Luiz Alfredo Garcia-Roza was born in the Copacabana neighborhood of Rio de Janeiro, Brazil, in January, 1936. He grew up at a time when Copacabana had no tall buildings and was mostly single houses. He witnessed his neighborhood make the immense change from a small, beachside community to a skyscraper-filled, world-famous resort, and he later made it the setting for his mystery novels. As the city changed around him, Garcia-Roza developed from a young and relatively innocent youth into a sophisticated scientist, Freudian psychoanalyst, and professor.
Garcia-Roza dedicated himself to the academic life at Brazil’s Federal University of Rio de Janeiro. He spent thirty-five years teaching philosophy and psychology, directing the preparation of undergraduate and postgraduate theses, and overseeing the postgraduate program of psychoanalytical theory. During his tenure there, Garcia-Roza wrote numerous nonfictional works that dealt primarily with psychological behaviorism. These works expand on Freudian theories of unconsciousness, interpretation of dreams, and metapsychology (the underlying causes of noncognizant behavior). Later, this profound knowledge of human behavior would be evident in the philosophical and analytical musings of Inspector Espinosa, Garcia-Roza’s main character in his mystery novels.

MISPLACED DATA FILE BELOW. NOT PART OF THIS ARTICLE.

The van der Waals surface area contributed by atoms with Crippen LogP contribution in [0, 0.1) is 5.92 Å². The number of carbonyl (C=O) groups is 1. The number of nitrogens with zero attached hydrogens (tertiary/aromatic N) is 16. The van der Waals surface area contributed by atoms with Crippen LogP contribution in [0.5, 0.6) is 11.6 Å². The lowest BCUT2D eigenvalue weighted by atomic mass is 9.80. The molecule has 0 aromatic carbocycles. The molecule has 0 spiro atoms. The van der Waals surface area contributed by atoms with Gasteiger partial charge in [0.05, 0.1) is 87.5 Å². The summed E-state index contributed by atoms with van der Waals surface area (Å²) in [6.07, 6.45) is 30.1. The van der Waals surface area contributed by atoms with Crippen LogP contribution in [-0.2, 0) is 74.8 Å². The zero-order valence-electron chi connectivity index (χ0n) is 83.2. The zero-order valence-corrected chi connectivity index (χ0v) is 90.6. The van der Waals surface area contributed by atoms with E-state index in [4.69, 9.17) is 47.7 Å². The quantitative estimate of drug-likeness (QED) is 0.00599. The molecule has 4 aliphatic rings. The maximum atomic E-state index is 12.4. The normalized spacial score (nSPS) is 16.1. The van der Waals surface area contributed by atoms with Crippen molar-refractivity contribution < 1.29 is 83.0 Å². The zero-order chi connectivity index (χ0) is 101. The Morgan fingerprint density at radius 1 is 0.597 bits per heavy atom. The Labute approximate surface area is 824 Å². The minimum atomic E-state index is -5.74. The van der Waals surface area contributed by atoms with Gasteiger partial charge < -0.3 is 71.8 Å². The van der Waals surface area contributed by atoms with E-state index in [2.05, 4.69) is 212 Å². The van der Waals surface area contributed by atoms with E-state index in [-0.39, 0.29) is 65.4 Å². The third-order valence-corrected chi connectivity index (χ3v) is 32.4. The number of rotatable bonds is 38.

Although Garcia-Roza maintained a busy academic schedule, he still found time to read mystery novels. Among the works he read were those of his favorite authors, Raymond Chandler, Dashiell Hammett, and Arthur Conan Doyle, who would later influence his own mystery fiction. The specific style of writing Garcia-Roza employs in the Inspector Espinosa series is unique, but the author does credit the great masters of mystery with providing examples of literary excellence that inspired him to develop his own distinctive works.
Garcia-Roza’s first mystery novel, O silêncio da chuva (The Silence of the Rain, 2002), was published in 1997. It became an immediate best seller in Brazil. The work received the Nestlé Prize for Literature in 1997 (one of the highest literary awards available in Latin America) and the Jabuti Award for Latin American Literature. Shortly afterward, Garcia-Roza decided to leave his distinguished position at his university and to embrace mystery-fiction writing as his full-time career. The Espinosa series has been translated into English, Spanish, French, Greek, and other languages.